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The importance of FE colleges to produce social capital

Much is written about social mobility and the notion that gaining qualifications will help you get a job, which in turn helps you progress further in life.

This is absolutely true and FE colleges are without doubt, very much catalysts for social mobility. Offering a wide range of flexible courses, at varying levels for people of all ages, abilities and interests, we offer many people a second chance at learning – as well as being a first choice for people wanting to take a more practical/vocational pathway.

But there is more to the value we offer. It’s not just about social mobility, it’s about social capital. This term refers to the factors involved in ‘effectively functioning social groups’ – including things like interpersonal relationships, a shared sense of identity, shared values, trust and co-operation.

Creating meaningful personal and social networks is key to a successful and fulfilling life. These networks, which develop through friends, family and employment are arguably as important as qualifications and crucial to the process of social mobility.

FE colleges are instrumental in helping to create this social capital for their students and staff. Our links with employers, local authorities and other stakeholders enable us to promote our shared values – working in partnership to benefit individuals, businesses and the wider community.

And this isn’t just about major projects with huge budgets. Something as simple as a visit from an employer can give a young person the chance to not only find out more about a job role, but make a face to face connection with an industry expert. Working on a community project with a youth group, taking part in sports competitions, undertaking organised work experience and raising money for charity are all ways that social capital can be generated.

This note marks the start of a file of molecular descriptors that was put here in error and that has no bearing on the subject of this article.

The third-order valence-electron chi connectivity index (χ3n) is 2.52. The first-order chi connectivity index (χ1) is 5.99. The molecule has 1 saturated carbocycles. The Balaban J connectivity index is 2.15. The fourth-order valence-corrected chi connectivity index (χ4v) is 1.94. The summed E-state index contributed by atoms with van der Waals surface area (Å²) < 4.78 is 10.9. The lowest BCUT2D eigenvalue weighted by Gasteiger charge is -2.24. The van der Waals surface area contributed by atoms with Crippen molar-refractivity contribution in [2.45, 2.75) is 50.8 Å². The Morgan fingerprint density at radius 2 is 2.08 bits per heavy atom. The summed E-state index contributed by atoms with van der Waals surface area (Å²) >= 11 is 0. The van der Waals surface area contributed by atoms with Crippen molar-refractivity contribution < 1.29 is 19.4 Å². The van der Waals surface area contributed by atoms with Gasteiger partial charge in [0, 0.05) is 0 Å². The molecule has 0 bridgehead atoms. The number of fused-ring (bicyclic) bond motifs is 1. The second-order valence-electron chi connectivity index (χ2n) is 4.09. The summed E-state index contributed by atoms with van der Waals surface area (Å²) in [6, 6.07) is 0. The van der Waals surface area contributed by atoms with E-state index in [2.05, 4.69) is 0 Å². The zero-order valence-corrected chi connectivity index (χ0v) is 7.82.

This is also about our staff. We work hard to give our teachers and support teams opportunities to develop their skills and interests outside of work – whether this is a charitable, sporting or learning activity. This enrichment increases the collective social capital of our college, which can be passed on and shared with students and the wider community.

With many colleges merging (or planning to merge), differing cultures have to come together – something we ourselves have recently experienced with our three-way merger in 2016. This is not an easy process, but can ultimately result in a much richer community, which can share best practice and work effectively towards new, shared goals. This again has helped us to create a community with a higher social value – with a greater focus on collective, rather than simply individual benefit.

Three years’ post-merger, our college strategy is now moving towards a social enterprise model, as we are ‘far more than just a college’. We have embedded ourselves within our communities and a by-product of this way of working is, inherently, the invaluable commodity of social capital.

Note: This article was originally published in FE News

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